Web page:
BROWNSVILLE, Texas (ValleyCentral) — A physician assistant in Brownsville said his clinic has tested a COVID-19 positive patient that may have the Omicron variant.

Eder Hernandez, Physician Assistant with Valley Med Urgent Care, said they sent the sample to an Austin laboratory for testing.

“They sent us some information, an addendum, that they have possibly identified one of our samples that could have Omicron variant,” said Hernandez.

The sample is still to be looked at for confirmation of the omicron variant.

“They’re deferring that sample over to the health department… the State of Texas for further genomic sequencing to verify that this is an actual omicron patient,” said Hernandez.

Although the case is not confirmed, Hernandez said he is almost certain the variant is in the Rio Grande Valley.

 “According to CDC’s surveillance, 33 percent of infections are omicron and 26 percent are Delta. I truly expect that within the next two weeks, 95 to 99 percent of all infections will be the Omicron variant,” he said.

The new variant is raising concerns about the treatment available for patients infected with the variant.

“According to CDC and a recent email that FDA sent us this morning, the monoclonal infusions being used in the infusion centers and within our group, unfortunately, the combination of the bamlanivimab and etesevimab made by Eli Lilly is now showing that in the lab it’s not effective against Omicron,” said Hernandez.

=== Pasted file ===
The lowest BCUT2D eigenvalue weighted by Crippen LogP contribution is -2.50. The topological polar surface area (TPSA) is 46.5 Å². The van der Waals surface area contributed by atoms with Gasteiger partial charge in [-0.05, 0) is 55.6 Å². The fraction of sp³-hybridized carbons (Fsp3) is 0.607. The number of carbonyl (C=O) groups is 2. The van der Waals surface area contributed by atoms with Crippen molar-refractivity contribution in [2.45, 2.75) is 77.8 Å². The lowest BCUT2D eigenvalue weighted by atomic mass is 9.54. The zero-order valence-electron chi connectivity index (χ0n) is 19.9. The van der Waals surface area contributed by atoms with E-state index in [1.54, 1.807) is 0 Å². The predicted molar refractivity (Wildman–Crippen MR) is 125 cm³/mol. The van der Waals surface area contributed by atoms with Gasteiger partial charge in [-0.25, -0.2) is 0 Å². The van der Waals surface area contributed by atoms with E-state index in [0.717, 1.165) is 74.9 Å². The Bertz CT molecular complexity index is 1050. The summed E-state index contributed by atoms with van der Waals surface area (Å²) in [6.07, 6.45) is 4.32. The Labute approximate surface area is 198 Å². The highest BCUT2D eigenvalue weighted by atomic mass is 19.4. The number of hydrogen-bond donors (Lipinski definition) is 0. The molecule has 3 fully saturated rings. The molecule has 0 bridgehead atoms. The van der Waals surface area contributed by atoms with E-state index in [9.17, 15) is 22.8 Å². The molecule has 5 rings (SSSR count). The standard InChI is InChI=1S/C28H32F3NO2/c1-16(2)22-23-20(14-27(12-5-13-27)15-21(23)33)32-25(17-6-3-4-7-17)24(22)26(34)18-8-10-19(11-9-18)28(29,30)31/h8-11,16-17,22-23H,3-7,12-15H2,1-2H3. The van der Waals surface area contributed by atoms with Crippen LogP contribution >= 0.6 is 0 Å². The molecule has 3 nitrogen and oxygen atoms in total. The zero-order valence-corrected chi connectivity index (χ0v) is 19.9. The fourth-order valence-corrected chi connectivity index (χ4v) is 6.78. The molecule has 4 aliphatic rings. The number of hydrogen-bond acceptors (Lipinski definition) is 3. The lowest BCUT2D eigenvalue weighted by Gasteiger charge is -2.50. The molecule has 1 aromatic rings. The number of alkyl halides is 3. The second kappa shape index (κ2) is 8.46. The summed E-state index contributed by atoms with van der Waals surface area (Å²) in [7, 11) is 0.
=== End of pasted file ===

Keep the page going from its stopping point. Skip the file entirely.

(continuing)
He said he and his staff are working with the Centers for Disease Control and Prevention (CDC) and the Texas Department of Healthcare Emergency Management to prepare for a possible surge of the virus.

“I’ve requested them to send us a specific product by the name of sotrovimab. Sotrovimab is a monoclonal antibody. The beauty of this monoclonal antibody is that it is effective against Omicron,” he said.

Hernandez explained that his center currently has about 100 doses of the monoclonal antibody and has requested 300 more.

“We aim to help the patient on all angles so they don’t get hospitalized, so the monoclonal infusion as an outpatient is a key to success,” said Hernandez.

He recommended people continue monitoring their health, getting vaccinated, and getting the booster vaccine.